Short Selling and Earnings Management: A Controlled Experiment
Vivian W. Fang
University of Minnesota - Twin Cities - Department of Accounting
Hong Kong University of Science and Technology - Department of Accounting
Jonathan M. Karpoff
University of Washington - Michael G. Foster School of Business
November 16, 2014
During 2005-2007, the SEC ordered a pilot program in which one-third of the Russell 3000 were arbitrarily chosen as pilot stocks and exempted from short-sale price tests. Pilot firms’ discretionary accruals and likelihood of marginally beating earnings targets decrease during this period, and revert to pre-experiment levels when the program ends. After the program starts, pilot firms are more likely to be caught for fraud initiated before the program, and their stock returns better incorporate earnings information. These results indicate that short selling, or its prospect, works to curb earnings management, helps to detect fraud, and improves price efficiency.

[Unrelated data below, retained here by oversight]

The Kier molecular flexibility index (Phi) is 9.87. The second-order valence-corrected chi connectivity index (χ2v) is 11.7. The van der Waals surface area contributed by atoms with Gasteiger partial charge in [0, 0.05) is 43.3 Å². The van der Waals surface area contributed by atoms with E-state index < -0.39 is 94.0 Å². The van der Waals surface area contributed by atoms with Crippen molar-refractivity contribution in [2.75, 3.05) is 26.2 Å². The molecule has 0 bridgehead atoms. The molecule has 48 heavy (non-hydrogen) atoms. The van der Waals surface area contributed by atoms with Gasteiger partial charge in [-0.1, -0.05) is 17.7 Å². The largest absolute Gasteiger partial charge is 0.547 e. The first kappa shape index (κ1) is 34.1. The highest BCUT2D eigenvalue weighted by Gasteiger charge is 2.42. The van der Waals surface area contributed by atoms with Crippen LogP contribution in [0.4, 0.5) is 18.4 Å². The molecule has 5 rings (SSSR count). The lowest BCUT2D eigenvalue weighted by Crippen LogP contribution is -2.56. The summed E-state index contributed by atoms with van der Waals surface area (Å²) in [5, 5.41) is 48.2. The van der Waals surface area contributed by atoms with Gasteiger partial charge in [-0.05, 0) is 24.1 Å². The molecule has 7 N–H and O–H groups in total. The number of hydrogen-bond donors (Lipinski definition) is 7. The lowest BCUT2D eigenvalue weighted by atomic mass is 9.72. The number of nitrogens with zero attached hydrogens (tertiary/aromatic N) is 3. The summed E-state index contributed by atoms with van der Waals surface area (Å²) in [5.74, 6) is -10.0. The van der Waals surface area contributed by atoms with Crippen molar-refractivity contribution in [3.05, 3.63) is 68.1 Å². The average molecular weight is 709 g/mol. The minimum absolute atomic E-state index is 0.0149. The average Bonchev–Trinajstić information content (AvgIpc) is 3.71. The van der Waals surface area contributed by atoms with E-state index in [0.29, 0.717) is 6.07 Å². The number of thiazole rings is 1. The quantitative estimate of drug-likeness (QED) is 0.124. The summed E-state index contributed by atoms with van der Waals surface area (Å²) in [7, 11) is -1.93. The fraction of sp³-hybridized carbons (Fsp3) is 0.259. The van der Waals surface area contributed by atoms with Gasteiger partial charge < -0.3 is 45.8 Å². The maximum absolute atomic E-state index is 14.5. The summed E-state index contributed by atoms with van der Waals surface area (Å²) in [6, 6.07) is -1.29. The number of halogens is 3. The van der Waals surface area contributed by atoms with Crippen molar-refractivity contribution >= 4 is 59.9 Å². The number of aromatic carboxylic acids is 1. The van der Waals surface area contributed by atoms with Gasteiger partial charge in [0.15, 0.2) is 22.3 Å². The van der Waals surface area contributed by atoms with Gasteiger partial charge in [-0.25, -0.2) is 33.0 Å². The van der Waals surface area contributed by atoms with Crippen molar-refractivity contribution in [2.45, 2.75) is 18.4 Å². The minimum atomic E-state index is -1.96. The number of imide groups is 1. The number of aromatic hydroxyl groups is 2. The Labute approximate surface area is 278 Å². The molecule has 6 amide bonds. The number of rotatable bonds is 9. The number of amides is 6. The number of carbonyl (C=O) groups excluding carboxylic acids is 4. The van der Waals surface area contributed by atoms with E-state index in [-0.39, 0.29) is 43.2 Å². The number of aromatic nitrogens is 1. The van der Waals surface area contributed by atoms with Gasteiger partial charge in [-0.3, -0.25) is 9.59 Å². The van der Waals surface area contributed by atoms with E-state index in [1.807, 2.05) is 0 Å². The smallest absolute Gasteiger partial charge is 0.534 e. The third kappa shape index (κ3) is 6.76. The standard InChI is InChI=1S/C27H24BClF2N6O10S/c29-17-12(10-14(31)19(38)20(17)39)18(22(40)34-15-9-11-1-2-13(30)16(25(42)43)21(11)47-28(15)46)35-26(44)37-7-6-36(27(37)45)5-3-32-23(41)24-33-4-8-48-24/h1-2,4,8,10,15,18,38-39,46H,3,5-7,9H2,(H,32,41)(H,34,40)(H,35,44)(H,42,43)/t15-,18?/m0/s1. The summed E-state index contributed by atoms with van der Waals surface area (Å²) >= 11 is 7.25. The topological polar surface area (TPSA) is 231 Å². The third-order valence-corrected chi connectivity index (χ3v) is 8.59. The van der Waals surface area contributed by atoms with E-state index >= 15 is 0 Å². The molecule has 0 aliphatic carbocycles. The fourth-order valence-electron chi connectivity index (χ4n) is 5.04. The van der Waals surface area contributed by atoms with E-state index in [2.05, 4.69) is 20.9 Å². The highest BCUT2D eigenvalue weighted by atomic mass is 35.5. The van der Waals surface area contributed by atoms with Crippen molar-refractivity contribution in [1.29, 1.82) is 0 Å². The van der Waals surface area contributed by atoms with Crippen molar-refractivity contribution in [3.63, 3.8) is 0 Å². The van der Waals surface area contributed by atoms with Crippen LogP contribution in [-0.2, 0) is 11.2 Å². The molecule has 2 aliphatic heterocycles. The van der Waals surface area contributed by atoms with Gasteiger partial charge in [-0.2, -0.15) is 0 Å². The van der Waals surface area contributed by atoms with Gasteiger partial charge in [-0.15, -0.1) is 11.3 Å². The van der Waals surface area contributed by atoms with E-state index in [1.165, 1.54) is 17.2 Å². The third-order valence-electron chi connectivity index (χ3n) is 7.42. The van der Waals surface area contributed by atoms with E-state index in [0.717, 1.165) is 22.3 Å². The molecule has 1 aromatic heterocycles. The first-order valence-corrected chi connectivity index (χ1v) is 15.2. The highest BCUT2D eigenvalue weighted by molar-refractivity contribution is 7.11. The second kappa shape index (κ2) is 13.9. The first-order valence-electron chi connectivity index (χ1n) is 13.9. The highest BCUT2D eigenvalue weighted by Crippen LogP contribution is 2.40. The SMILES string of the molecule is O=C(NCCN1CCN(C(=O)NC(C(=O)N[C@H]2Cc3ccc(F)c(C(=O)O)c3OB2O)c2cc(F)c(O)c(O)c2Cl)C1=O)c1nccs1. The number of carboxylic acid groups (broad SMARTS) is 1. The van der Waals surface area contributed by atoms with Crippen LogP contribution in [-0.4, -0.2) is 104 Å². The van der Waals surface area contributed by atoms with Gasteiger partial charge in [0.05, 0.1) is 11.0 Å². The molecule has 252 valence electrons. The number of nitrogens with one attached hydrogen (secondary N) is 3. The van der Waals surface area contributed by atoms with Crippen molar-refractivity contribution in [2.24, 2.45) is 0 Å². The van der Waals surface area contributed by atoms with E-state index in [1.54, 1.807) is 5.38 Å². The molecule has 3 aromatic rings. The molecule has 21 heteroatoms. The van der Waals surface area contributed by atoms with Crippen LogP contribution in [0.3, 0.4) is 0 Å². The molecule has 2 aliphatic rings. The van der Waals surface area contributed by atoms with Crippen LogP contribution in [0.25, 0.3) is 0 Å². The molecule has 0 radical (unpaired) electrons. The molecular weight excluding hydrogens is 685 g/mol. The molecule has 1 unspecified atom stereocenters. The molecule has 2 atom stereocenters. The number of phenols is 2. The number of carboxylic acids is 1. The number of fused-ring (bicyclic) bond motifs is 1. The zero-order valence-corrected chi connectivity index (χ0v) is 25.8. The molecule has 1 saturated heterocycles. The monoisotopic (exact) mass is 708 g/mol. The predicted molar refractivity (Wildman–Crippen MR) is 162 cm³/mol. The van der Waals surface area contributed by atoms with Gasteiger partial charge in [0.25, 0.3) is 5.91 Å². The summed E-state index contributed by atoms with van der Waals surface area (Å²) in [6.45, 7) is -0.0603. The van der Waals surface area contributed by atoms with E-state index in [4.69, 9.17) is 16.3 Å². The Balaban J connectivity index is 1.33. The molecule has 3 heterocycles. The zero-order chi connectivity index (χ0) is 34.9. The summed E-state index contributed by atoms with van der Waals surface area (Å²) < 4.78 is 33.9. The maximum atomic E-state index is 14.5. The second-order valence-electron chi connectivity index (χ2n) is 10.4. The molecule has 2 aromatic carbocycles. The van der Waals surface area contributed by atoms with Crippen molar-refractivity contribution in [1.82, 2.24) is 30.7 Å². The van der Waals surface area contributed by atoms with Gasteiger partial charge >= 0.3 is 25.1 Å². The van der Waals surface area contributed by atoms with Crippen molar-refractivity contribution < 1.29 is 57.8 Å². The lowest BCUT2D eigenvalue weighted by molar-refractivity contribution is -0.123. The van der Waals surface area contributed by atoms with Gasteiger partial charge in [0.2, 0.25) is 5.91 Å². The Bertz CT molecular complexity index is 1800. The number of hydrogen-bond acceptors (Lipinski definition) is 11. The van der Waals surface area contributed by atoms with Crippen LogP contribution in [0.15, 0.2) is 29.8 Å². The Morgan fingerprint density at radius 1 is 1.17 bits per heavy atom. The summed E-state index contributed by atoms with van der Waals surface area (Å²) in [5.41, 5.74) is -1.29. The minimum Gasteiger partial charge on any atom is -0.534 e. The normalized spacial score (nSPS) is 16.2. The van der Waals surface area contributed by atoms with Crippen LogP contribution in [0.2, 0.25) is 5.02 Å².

Number of Pages in PDF File: 54
Keywords: Regulation SHO, Pilot Program, Short Selling, Earnings Management, Fraud Discovery, Price Efficiency
JEL Classification: G14, G18, G19, M41, M48working papers series
Date posted: June 29, 2013 ; Last revised: November 17, 2014
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